Lewis Carol wrote a line that is now quite familiar and perhaps a bit overused, but it is still a suitable warning to those about to embark on a creative marketing project: “If you don’t know where you are going, any road will take you there.” Most clients have a clear vision for their intended communication, but it is often surprising that many do not. David Ogilvy captured the task best when he said: “Give me the freedom of a tight brief.” The point of course is that the more specific the brief, the more focused the process and the more targeted the results.
In the absence of a tight brief, confusion can set in when too broad a universe of creative solutions is explored. Much has been written about detailed examples of creative briefs, and if you are interested you can download sample templates, but here is my take on how to write a “brief –brief.”
THE CONTEXT: How did we get here? What is the relevant background about the company and or product, in a competitive context, that is critical in defining the current and future market opportunity?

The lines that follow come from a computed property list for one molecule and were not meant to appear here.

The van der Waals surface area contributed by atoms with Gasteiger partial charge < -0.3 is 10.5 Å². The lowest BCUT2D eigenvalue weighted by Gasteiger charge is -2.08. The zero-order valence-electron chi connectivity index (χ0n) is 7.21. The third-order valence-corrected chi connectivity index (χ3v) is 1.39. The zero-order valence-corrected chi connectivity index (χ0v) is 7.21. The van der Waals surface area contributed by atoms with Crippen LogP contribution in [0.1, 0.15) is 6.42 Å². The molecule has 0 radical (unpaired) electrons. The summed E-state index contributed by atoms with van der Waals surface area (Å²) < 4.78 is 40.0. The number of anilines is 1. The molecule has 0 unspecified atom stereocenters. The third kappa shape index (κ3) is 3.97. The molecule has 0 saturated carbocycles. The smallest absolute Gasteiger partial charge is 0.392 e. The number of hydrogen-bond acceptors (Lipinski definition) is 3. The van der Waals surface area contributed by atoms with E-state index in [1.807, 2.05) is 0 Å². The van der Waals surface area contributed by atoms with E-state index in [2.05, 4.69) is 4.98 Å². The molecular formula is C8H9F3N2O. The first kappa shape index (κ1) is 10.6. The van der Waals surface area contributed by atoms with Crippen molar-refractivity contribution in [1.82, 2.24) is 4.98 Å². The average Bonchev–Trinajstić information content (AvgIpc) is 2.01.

THE PURPOSE: What are we trying to achieve and how will we know what success looks like?
THE TARGET: Who is our primary audience and how are we defining them beyond simple demographics into either lifestyle or psychographic segments?
CORE TAKE-A-WAY: If we could talk to people right after they saw our communication what would they remember?
THE SPECIFICS: What are the secondary messages, product offer or other detailed information that needs to be included?
THE TONE: What are the specific brand attributes that will dictate the personality and style of the communication and to what degree do these vary from previous efforts?
THE GIVENS: What decisions have already been made about media scope, timing, budgets, format, etc.
WHAT ELSE: What other considerations need to be addressed including, operational implications, geographic scope, client management process or internal communications requirements.
It usually takes a couple rounds of revisions to nail the brief, but once you are completed the rest of the creative process should run smoothly. And remember, when you are reviewing the creative work, keep your comments “brief.”